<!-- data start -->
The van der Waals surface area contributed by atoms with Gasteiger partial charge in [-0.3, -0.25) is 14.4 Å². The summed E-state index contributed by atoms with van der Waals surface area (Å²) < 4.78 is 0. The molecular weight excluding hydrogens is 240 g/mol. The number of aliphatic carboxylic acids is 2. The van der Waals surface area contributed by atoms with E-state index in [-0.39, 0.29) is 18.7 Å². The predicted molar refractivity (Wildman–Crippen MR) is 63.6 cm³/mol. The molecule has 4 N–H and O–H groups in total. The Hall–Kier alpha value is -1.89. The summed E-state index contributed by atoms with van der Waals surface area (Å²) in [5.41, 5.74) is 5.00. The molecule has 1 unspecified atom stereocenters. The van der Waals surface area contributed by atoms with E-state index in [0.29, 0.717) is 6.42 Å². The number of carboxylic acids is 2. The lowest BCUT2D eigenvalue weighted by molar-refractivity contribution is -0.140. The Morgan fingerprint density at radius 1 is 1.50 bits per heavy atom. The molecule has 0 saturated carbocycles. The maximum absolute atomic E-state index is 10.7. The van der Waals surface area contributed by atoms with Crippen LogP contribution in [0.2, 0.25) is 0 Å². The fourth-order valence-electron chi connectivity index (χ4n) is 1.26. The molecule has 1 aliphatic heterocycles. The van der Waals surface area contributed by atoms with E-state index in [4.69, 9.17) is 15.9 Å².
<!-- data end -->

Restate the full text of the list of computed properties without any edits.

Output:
The van der Waals surface area contributed by atoms with Gasteiger partial charge in [-0.3, -0.25) is 14.4 Å². The summed E-state index contributed by atoms with van der Waals surface area (Å²) < 4.78 is 0. The molecular weight excluding hydrogens is 240 g/mol. The number of aliphatic carboxylic acids is 2. The van der Waals surface area contributed by atoms with E-state index in [-0.39, 0.29) is 18.7 Å². The predicted molar refractivity (Wildman–Crippen MR) is 63.6 cm³/mol. The molecule has 4 N–H and O–H groups in total. The Hall–Kier alpha value is -1.89. The summed E-state index contributed by atoms with van der Waals surface area (Å²) in [5.41, 5.74) is 5.00. The molecule has 1 unspecified atom stereocenters. The van der Waals surface area contributed by atoms with E-state index in [0.29, 0.717) is 6.42 Å². The number of carboxylic acids is 2. The lowest BCUT2D eigenvalue weighted by molar-refractivity contribution is -0.140. The Morgan fingerprint density at radius 1 is 1.50 bits per heavy atom. The molecule has 0 saturated carbocycles. The maximum absolute atomic E-state index is 10.7. The van der Waals surface area contributed by atoms with Crippen LogP contribution in [0.2, 0.25) is 0 Å². The fourth-order valence-electron chi connectivity index (χ4n) is 1.26. The molecule has 1 aliphatic heterocycles. The van der Waals surface area contributed by atoms with E-state index in [4.69, 9.17) is 15.9 Å².